A Fertile Opportunity for Renewable Heating

Sometimes, nice old buildings present fertile opportunities for renewable heating makeovers with wood pellet boilers.
By Scott Nichols | October 01, 2018

Sometimes, nice old buildings present fertile opportunities for renewable heating makeovers with wood pellet boilers. A great example is a 30,000-square-foot office and warehouse that was built over time, starting in 1965, by New Hampshire Gov. Meldrim Thomson for his Equity Publishing business.  As Gov. Thomson's business grew from the core 1965 building, each building addition received another heating system. When Tarm Biomass moved into the building almost two decades after the Thomson Family owned it, there were six separate heating systems.

Original Equipment
The original, blackened, American Standard oil boiler with its 6-inch stalactite pipe leaks remained in place. Three propane-fired, rooftop units redundantly heated office space that was also heated by the oil boiler. An oil-fired furnace array hung from the ceiling of the 1986 high-cube warehouse.  There was also an oil furnace—we'll call it Frankenstein—heating another 10,000 square feet. Based on oil stains and soot coatings, Frankenstein appeared to be at least 40 years old.

With Tarm Biomass as a tenant, the new building owners saw an opportunity. They hired Tarm  to update and simplify the heating system. The new renewable heating system would use Froling wood pellet boilers. With winter fast approaching in 2016, Tarm Biomass began a thermal makeover, starting with breaking the old American Standard cast iron sections apart, and carting the soot and mud-filled beasts to the scrap heap. Tarm then built a new distribution manifold, and installed a Viessmann propane boiler where the oil boiler had been. While it served as the primary heating source in the winter of 2016-‘17, the propane boiler became a backup heat source for the future.

Where the Frankenstein furnace once lived, two new Froling wood pellet boilers, 350,000 Btu-per-hour each, were added. A 1,250-gallon buffer tank was installed in the adjacent warehouse. The boiler installation space was chosen due to its proximity to an outside wall, allowing pellet delivery truck access and a simple chimney installation. A 15-ton pellet silo was placed just outside the new boiler room. The Froling wood pellet boilers pneumatically pull fuel through 2-inch hoses from the silo as needed, which makes it unnecessary for building staff to ever handle the fuel.

The Froling wood pellet boilers work automatically in a cascade to heat the buffer tank. Consequently, as the buffer tank drops in temperature, each boiler responds as needed to keep the tank hot. There is a Grundfos Magna circulator that automatically responds to building demand by measuring the difference in supply and return temperature. When there is a call of heat, the Magna pushes heat to the building load automatically. Through flow modulation, the Grundfos Magna not only saves power, but also helps the buffer tank store thermal energy more effectively. Replacing the Frankenstein furnace with two new air handlers connected to the Froling wood pellet boilers was easy.  Now, approximately 20,000 square feet are heated with wood pellets.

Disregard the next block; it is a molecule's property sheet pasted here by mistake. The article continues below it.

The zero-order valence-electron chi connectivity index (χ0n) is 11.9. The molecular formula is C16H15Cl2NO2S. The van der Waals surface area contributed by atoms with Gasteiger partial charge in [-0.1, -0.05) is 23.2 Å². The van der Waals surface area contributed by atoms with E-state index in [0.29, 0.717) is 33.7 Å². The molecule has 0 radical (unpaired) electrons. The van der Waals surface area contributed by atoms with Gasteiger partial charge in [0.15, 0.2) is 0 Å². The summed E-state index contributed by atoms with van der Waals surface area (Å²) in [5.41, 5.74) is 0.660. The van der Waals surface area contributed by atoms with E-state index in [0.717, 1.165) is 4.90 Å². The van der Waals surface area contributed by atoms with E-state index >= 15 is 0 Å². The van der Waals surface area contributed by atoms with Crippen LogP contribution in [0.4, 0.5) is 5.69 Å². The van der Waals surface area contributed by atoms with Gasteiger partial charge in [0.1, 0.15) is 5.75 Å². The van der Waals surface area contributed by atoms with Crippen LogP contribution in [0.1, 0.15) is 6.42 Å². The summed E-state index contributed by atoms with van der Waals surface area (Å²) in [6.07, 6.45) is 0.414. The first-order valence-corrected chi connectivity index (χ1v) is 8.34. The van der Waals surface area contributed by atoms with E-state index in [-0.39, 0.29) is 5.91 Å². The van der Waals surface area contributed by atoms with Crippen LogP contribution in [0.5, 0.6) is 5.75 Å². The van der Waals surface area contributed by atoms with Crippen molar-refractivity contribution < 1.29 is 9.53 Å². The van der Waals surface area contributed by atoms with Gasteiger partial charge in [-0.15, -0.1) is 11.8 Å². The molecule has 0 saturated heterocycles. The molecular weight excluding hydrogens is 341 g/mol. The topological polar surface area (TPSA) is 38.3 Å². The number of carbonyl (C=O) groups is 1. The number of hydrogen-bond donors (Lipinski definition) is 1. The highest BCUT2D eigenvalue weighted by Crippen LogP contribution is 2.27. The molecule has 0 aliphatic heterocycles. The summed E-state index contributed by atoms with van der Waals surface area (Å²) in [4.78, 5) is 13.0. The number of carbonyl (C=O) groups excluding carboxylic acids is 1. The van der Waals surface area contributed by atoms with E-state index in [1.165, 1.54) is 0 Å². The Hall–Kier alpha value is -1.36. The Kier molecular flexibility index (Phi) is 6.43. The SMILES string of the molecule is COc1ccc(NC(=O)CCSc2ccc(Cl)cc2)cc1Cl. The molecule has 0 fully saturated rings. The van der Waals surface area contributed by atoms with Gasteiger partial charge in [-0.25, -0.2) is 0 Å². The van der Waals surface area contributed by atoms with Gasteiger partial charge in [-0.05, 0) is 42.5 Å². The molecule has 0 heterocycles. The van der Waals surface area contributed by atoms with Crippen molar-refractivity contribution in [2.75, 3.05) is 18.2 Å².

Renewable Energy Funding Opportunities
Using wood pellets presented several opportunities.  First and foremost, the state of New Hampshire, through the Renewable Energy Division of the Public Utilities Commission, provided a generous 40 percent rebate payment of just over $58,000.  The USDA also helped with a Rural Energy for America grant of around $20,000. And until at least 2025, the building owners will be able to sell thermal renewable energy credits (T-RECs). T-RECs are marketable commodities that are worth about $22.50 per megawatt hour. T-RECs are created by New Hampshire law, which requires power generators to a certain amount of energy with renewable sources.  If generators cannot produce their own renewable energy, they must purchase renewable energy credits. A certain amount of those credits must be purchased from the thermal class of available credits.

Tarm installed a heat meter, tallying energy produced by the pellet boilers and uploading that data to a website. The output data is verified by a qualified third-party auditor. Though the final quarter of 2017 was a warm period, the building owners generated 20 megawatt-hours of thermal energy, which was worth about $450 after paying a fee to a T-REC aggregator. Based on fuel use predictions, the building owners expect to earn between $2,000 and $3,000 each year selling T-RECs. Each ton of wood pellets generates approximately four T-RECs in efficient pellet boilers.

During the winter of 2017-’18, locally made wood pellet heat offset about 6,000 gallons of propane use. It seems that there is excess wood pellet boiler heating capacity. With that in mind, the building owners are already exploring extending heat from the wood pellet boiler system to the last remaining 10,000-square-foot, oil-heated space.

Author: Scott Nichols
President, Tarm Biomass Energy